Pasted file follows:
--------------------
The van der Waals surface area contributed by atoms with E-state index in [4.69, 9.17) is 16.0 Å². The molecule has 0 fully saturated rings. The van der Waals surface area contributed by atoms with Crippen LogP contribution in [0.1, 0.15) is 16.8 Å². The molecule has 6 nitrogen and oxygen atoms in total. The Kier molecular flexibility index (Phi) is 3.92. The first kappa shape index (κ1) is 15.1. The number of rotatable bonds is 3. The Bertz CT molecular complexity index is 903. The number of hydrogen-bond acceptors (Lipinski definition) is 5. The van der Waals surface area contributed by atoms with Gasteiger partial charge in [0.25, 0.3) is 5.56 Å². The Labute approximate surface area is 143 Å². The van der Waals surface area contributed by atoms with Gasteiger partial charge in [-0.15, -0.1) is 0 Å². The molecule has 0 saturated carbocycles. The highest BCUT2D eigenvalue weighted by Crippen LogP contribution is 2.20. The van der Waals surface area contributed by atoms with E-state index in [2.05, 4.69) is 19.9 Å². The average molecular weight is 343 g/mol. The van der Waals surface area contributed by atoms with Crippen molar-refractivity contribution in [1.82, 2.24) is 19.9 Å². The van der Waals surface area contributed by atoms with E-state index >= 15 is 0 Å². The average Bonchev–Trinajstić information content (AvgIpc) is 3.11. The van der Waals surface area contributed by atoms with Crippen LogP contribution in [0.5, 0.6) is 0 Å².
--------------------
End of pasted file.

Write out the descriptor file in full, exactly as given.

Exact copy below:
The van der Waals surface area contributed by atoms with E-state index in [4.69, 9.17) is 16.0 Å². The molecule has 0 fully saturated rings. The van der Waals surface area contributed by atoms with Crippen LogP contribution in [0.1, 0.15) is 16.8 Å². The molecule has 6 nitrogen and oxygen atoms in total. The Kier molecular flexibility index (Phi) is 3.92. The first kappa shape index (κ1) is 15.1. The number of rotatable bonds is 3. The Bertz CT molecular complexity index is 903. The number of hydrogen-bond acceptors (Lipinski definition) is 5. The van der Waals surface area contributed by atoms with Gasteiger partial charge in [0.25, 0.3) is 5.56 Å². The Labute approximate surface area is 143 Å². The van der Waals surface area contributed by atoms with Gasteiger partial charge in [-0.15, -0.1) is 0 Å². The molecule has 0 saturated carbocycles. The highest BCUT2D eigenvalue weighted by Crippen LogP contribution is 2.20. The van der Waals surface area contributed by atoms with E-state index in [2.05, 4.69) is 19.9 Å². The average molecular weight is 343 g/mol. The van der Waals surface area contributed by atoms with Crippen molar-refractivity contribution in [1.82, 2.24) is 19.9 Å². The van der Waals surface area contributed by atoms with E-state index >= 15 is 0 Å². The average Bonchev–Trinajstić information content (AvgIpc) is 3.11. The van der Waals surface area contributed by atoms with Crippen LogP contribution in [0.5, 0.6) is 0 Å².